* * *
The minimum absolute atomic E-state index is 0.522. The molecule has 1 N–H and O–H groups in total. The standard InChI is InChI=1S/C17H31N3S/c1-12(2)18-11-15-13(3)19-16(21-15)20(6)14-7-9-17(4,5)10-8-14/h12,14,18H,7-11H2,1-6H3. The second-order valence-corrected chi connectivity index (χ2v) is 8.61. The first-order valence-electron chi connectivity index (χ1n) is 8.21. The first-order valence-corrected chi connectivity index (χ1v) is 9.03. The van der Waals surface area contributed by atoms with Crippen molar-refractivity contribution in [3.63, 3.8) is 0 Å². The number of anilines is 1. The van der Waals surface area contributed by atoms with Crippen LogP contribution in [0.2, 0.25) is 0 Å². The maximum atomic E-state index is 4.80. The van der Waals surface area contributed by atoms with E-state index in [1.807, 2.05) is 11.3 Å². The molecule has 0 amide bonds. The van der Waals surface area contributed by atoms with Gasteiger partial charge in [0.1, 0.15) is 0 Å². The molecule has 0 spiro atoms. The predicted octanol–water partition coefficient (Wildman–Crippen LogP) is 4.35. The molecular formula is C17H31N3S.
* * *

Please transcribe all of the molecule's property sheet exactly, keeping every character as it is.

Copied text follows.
The minimum absolute atomic E-state index is 0.522. The molecule has 1 N–H and O–H groups in total. The standard InChI is InChI=1S/C17H31N3S/c1-12(2)18-11-15-13(3)19-16(21-15)20(6)14-7-9-17(4,5)10-8-14/h12,14,18H,7-11H2,1-6H3. The second-order valence-corrected chi connectivity index (χ2v) is 8.61. The first-order valence-electron chi connectivity index (χ1n) is 8.21. The first-order valence-corrected chi connectivity index (χ1v) is 9.03. The van der Waals surface area contributed by atoms with Crippen molar-refractivity contribution in [3.63, 3.8) is 0 Å². The number of anilines is 1. The van der Waals surface area contributed by atoms with Crippen LogP contribution in [0.2, 0.25) is 0 Å². The maximum atomic E-state index is 4.80. The van der Waals surface area contributed by atoms with E-state index in [1.807, 2.05) is 11.3 Å². The molecule has 0 amide bonds. The van der Waals surface area contributed by atoms with Gasteiger partial charge in [0.1, 0.15) is 0 Å². The molecule has 0 spiro atoms. The predicted octanol–water partition coefficient (Wildman–Crippen LogP) is 4.35. The molecular formula is C17H31N3S.